Stopping the hamster wheel in the midst of your workday.
I walk out of the building and down the cobblestone path. Sandwiched between my office and the strip mall next door is a tiny oasis installed by the developer as a landscape fixture. A couple of benches, some ornamental plants, a patch of green next to the walkway leading to the veterinarian technician school. It’s not much to look at, but I can see it from my office window; I’ve wondered for a while now if I could use this area to incorporate meditation into my workday.
Today, I decide to find out.
Sitting on the hard wooden bench, I shift from side to side, trying to remain on its narrow seat while simultaneously keeping my skirt from billowing up over my knees and into my face. Ants crawl in a steady stream past my feet and through the tangle of fallen leaves, ivy and landscape bark around the foot of the scraggly young live oak crammed into its planter space three feet in front of my face. In the adjoining parking lot, cars pull up and pull out; on the street an irregular stream of honking, backfiring, stereo blaring traffic moves by, baking in the 95 degree Texas sun.
But damn it, I will meditate!
Resolutely, I focus my gaze blankly on the gray-brown tree trunk, fix the thought of the day from my meditation app in the front of my brain and concentrate.
“You will not be punished for your anger; you will be punished by your anger.”
Is that my boss exiting the building? It’s OK. He didn’t even notice me—good. Don’t want to have to explain this. He already thinks I’m weird since I’m the office vegetarian liberal. For a minute I forget to breathe, imagining the conversation.
Boss: “What are you doing out here?”
Boss: “Are you OK?”
Boss (with slight head shake): “Are you sure?”
Forget about him. Meditate. Anger, punished by your anger doesn’t sound all that good. Who am I angry at right now? Could it come back to bite me in the ass? I wonder. Oops, I’m thinking! Just breathe, breathe.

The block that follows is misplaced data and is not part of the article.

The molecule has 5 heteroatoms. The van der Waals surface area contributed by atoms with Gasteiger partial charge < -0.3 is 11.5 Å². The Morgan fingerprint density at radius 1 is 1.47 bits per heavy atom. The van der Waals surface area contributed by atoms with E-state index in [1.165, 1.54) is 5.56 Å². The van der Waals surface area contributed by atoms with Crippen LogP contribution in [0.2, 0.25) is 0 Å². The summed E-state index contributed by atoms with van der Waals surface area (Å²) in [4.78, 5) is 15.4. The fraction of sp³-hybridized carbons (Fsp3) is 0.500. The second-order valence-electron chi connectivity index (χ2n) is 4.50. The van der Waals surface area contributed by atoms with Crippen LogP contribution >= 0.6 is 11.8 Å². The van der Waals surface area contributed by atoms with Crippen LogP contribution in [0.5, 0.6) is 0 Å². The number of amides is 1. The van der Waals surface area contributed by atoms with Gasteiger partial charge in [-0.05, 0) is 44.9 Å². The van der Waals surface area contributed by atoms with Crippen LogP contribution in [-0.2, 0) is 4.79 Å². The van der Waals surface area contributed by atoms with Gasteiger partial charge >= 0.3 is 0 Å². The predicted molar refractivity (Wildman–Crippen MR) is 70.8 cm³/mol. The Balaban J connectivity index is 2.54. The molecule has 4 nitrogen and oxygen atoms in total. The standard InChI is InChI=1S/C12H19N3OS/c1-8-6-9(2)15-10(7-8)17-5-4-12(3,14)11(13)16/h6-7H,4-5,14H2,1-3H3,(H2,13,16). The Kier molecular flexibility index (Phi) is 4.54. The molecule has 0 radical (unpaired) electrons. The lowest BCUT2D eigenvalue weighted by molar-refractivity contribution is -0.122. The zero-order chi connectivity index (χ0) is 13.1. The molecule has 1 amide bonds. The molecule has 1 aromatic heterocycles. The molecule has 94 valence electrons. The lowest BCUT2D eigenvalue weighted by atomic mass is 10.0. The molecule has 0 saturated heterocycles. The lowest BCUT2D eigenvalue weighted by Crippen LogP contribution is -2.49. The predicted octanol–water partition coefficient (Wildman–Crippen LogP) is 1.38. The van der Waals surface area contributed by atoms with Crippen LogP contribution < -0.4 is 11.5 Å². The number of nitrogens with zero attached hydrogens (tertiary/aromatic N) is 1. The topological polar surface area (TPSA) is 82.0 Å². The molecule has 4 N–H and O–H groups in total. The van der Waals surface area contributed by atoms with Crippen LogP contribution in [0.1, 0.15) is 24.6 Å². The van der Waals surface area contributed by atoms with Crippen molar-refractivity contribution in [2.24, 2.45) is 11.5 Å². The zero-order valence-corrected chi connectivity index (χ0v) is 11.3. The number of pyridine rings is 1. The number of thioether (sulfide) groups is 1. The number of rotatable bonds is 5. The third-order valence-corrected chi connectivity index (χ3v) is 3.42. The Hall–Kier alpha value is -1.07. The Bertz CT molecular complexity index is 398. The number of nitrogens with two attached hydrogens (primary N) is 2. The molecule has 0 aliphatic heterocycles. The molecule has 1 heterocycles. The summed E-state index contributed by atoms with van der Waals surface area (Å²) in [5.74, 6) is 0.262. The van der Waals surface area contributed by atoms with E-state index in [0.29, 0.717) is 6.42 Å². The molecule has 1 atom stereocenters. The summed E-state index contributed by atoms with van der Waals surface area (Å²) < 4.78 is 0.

Oh good grief! Do they have to smoke there, right there? That’s what the benches in the back of the building are for. Who is that? Must be a new person on the sixth floor. Nice shoes; I wonder if she shops here in town? I hate cigarette smoke, I really do. Anger, right. Punished for your anger. OK. Breathe, just breathe.
Ouch! Ants, ants, ants. Get off! I move my feet further under my bench, acquiring a splinter in my well-padded nether region in the process. Not punished for your anger. It’s probably wrong to kill ants. Maybe I shouldn’t squash the ants. If I went to yoga more regularly it wouldn’t be so uncomfortable trying to stuff my feet back under me like that.
Ding….breathe, breathe, breathe…ding…breathe, breathe, breathe.
Two minutes, three minutes, four minutes— finally, five minutes!
“End Meditation now?” my app inquires.
Selecting “End”, rising from my bench and checking my hair for fallen leaves, I realize: I do feel better. Five minutes of un-concentration, five minutes of what has to be the most poorly done meditation ever, and I feel better.
Leaving the building to repair to my bench, I felt vaguely guilty; I rarely take mid-afternoon breaks, since I don’t smoke. By going outside, I put myself beyond the reach of my desk phone and my email for five whole minutes.
I’d stopped the hamster wheel briefly and climbed out; I’d recognized that my brain and my soul need attention, just like my callers and email correspondents, just like the stack of papers, the unfinished letter, the waiting online training class or the overdue database update.
It’s much easier to surrender to the “no time for me blues”, snatching little bits of the newspaper while waiting on hold, reading two emails, a report and a legal memo all at once, talking to one person on the phone while messaging another. Stopping is hard. Stopping, even for five minutes, means making a decision. A decision that I’m worth five minutes. Five minutes when I’m not producing anything, not deciding anything, not fixing anything.
Can I, will I, do the same thing tomorrow?
I don’t know but I hope so.
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Assistant Ed: Kristina Peterson/Ed: Sara Crolick